FROM Terry Francke
Child Welfare Records: The Latest LA Confidential Los Angeles County Supervisor Zev Yaroslavsky said yesterday, " The obsession with leaks … exceeds the obsession with child deaths." He was the lone dissenter in a 4-to-1 vote to investigate what was called the "inappropriate disclosure of confidential child welfare information." At issue is a series in the LA Times on the deaths of children in families that are supposed to be under the scrutiny of the County's child welfare officials. Dissenter Zev Yaroslavsky said after the vote, "all the energy that is spent on that is energy that is not spent on trying to figure out what's going wrong in the Department of Children and Family Services." We hear from a Times reporter , Supervisor Mark Ridley-Thomas, who voted for the investigation, and an advocate of open government.
Did the Sheriff's Department Illegally Search Reporter's Records? When actor Mel Gibson was arrested in 2006, the LA County Sheriff's Department played it as a routine stop for drunk driving. Then TMZ, the website renowned for celebrity gossip, reported that Gibson had attempted to escape and made statements that were loudly profane and anti-Semitic. Moreover, the arresting officer had been ordered to lie. That all turned out to be accurate and, two weeks ago, The LA Times revealed that the Sheriff's department tried to find the source of the leak by obtaining a search warrant for the telephone records of TMZ founder Harvey Levin. Media law experts and reporters' groups accused the Sheriff of violating state and federal laws protecting journalists and their sources. Levin himself wasn't talking, until last night at a meeting of the Radio & Television News Association.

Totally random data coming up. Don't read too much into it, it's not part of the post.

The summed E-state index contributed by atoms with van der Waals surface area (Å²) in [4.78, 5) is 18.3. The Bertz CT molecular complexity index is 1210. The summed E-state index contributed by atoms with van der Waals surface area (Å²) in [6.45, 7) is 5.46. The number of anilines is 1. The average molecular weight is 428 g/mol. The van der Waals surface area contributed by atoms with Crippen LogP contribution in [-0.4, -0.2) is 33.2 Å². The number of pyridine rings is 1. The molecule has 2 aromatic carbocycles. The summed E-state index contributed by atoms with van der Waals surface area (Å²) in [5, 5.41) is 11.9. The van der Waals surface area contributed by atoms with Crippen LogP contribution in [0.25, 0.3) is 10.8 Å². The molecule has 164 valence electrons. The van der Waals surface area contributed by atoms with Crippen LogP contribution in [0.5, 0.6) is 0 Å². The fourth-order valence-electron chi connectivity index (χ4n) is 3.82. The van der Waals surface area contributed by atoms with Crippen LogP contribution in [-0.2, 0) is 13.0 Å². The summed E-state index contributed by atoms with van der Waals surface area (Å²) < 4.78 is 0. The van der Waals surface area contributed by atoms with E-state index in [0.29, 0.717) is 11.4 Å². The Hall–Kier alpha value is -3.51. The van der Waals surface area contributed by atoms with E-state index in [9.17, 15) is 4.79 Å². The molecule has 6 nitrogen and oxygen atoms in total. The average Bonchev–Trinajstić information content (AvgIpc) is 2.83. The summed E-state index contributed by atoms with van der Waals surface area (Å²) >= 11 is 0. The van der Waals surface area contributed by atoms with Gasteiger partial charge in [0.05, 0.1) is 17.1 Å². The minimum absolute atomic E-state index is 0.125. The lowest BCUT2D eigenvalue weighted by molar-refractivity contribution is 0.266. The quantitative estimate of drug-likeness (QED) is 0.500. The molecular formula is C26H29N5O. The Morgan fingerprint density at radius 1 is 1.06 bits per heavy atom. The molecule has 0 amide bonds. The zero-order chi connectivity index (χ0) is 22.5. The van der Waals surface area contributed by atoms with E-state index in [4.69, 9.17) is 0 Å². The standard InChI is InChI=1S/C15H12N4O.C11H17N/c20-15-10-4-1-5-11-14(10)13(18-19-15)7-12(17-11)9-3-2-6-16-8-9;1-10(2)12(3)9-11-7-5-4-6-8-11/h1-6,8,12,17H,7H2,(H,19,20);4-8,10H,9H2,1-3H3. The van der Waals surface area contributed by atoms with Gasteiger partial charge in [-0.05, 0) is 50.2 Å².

Trump's travel ban and the long-term agenda The Trump Administration's revised travel ban may be good news for some visa holders and others, but it's still being challenged as unconstitutional. Some reporters call it the beginning of a long-term effort to change the demographic make-up of the United States.
The airline electronics ban and what it means President Trump's Department of Homeland Security has banned all electronic devices larger than cell phones on some foreign airlines flying direct to the US. It's causing confusion as well as inconvenience. Is the motive really just increased security?
Getting answers on phone taps, Russia and leaking The Directors of the FBI and the NSA testified on Capitol Hill today there's no evidence for President Trump's claim he was wire-tapped by former President Obama. We'll hear about that and the investigation into Russian tampering with last year's presidential campaign.
House Republicans release their Obamacare replacement As two House committees take up "repeal and replacement" of "Obamacare," there may be life left in the Affordable Care Act after all. Even Republicans are divided, and proposed changes won't make good on President Trump's promise to provide "health insurance for everybody."